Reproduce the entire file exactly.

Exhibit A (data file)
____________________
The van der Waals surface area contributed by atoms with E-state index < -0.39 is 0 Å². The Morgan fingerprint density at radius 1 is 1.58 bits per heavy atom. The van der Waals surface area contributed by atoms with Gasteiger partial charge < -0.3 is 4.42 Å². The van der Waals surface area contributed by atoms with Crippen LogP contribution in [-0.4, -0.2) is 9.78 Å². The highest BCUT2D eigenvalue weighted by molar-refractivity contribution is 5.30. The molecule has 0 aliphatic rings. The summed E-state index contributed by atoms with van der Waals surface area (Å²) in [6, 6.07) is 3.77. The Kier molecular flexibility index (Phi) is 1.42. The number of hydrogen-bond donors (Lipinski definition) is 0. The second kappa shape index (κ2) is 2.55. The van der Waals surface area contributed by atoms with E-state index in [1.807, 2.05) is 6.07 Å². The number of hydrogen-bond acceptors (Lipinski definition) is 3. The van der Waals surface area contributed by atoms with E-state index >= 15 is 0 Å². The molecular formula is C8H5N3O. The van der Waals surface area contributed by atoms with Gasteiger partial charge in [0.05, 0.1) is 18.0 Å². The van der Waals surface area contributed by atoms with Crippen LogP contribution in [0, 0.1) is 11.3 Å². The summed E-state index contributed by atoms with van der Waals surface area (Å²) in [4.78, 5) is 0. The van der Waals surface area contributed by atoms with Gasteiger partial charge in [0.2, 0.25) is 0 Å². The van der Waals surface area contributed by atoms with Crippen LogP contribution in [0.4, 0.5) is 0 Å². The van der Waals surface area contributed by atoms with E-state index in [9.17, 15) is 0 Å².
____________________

The van der Waals surface area contributed by atoms with E-state index < -0.39 is 0 Å². The Morgan fingerprint density at radius 1 is 1.58 bits per heavy atom. The van der Waals surface area contributed by atoms with Gasteiger partial charge < -0.3 is 4.42 Å². The van der Waals surface area contributed by atoms with Crippen LogP contribution in [-0.4, -0.2) is 9.78 Å². The highest BCUT2D eigenvalue weighted by molar-refractivity contribution is 5.30. The molecule has 0 aliphatic rings. The summed E-state index contributed by atoms with van der Waals surface area (Å²) in [6, 6.07) is 3.77. The Kier molecular flexibility index (Phi) is 1.42. The number of hydrogen-bond donors (Lipinski definition) is 0. The second kappa shape index (κ2) is 2.55. The van der Waals surface area contributed by atoms with E-state index in [1.807, 2.05) is 6.07 Å². The number of hydrogen-bond acceptors (Lipinski definition) is 3. The van der Waals surface area contributed by atoms with E-state index >= 15 is 0 Å². The molecular formula is C8H5N3O. The van der Waals surface area contributed by atoms with Gasteiger partial charge in [0.05, 0.1) is 18.0 Å². The van der Waals surface area contributed by atoms with Crippen LogP contribution in [0, 0.1) is 11.3 Å². The summed E-state index contributed by atoms with van der Waals surface area (Å²) in [4.78, 5) is 0. The van der Waals surface area contributed by atoms with Gasteiger partial charge in [0.2, 0.25) is 0 Å². The van der Waals surface area contributed by atoms with Crippen LogP contribution in [0.4, 0.5) is 0 Å². The van der Waals surface area contributed by atoms with E-state index in [9.17, 15) is 0 Å².